What better indicator that the Internet economy in Latin America is exploding than the news that Google is starting a major data center construction push in the region? This week Google announced that it will build its first data center in Latin America in Quilicura, Chile, near Santiago. The data center is expected to be up and running by the end of 2013.
The new data center, which will cost $150 million to build, will be as energy efficient as Google’s other facilities in the U.S. and Europe, and Google expects it to be “one of the most efficient and environmentally friendly in Latin America.” The facility will employ 20 people when fully constructed and many more during the construction phase (which just started).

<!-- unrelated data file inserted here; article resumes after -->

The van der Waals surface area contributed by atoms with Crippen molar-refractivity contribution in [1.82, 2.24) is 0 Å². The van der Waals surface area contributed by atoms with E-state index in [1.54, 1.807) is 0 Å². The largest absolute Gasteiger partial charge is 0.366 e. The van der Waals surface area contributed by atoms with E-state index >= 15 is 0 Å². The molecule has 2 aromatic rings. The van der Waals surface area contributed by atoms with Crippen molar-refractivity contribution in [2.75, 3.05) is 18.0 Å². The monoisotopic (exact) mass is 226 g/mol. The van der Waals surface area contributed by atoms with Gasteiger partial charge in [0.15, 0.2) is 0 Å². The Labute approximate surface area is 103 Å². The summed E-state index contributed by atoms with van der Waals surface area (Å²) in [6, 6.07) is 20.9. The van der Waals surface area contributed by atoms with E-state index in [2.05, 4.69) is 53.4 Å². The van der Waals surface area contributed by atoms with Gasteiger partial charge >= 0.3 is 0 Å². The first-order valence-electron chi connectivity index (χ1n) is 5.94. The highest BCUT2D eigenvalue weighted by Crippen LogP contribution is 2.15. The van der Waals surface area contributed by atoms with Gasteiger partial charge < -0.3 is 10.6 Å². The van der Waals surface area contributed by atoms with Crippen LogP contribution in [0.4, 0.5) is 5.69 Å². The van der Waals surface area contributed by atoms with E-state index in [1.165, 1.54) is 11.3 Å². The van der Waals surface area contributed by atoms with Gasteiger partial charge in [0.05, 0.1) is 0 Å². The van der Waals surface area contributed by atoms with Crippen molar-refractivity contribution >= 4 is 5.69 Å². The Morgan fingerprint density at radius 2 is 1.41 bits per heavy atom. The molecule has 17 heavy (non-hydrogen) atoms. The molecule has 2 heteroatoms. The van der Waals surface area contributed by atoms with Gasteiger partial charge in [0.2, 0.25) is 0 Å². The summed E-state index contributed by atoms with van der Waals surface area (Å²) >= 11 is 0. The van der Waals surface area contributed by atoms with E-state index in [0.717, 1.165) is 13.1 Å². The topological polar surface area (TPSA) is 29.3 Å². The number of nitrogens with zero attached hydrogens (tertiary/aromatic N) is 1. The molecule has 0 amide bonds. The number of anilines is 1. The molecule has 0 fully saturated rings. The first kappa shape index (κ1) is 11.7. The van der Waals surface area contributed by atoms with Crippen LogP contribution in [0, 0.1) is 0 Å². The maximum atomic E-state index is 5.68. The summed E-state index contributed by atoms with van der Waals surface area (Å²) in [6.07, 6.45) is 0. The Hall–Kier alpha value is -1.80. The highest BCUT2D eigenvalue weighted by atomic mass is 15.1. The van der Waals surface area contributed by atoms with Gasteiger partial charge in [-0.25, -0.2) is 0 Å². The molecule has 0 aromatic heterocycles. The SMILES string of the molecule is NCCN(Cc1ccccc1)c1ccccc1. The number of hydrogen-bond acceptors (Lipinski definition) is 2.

The Green Data Center blog points out that Google tries to have at least three sites in a region to provide users enough availability. So where are the others? A look at Google’s job postings in the region points to Sao Paulo, Brazil, Belo Horizonte, Brazil, and Lima, Peru as possible sites, according to the blog. So the Chile facility could be just the first, in a concentrated effort on Latin America.
As we’ve written before, e-commerce and the Internet ecosystem is growing rapidly in some Latin American countries like Brazil. Part of that is because Brazil has a booming economy and more and more people can afford to buy goods online. Brazil has turned into a hot area of investment for web and mobile startups, too.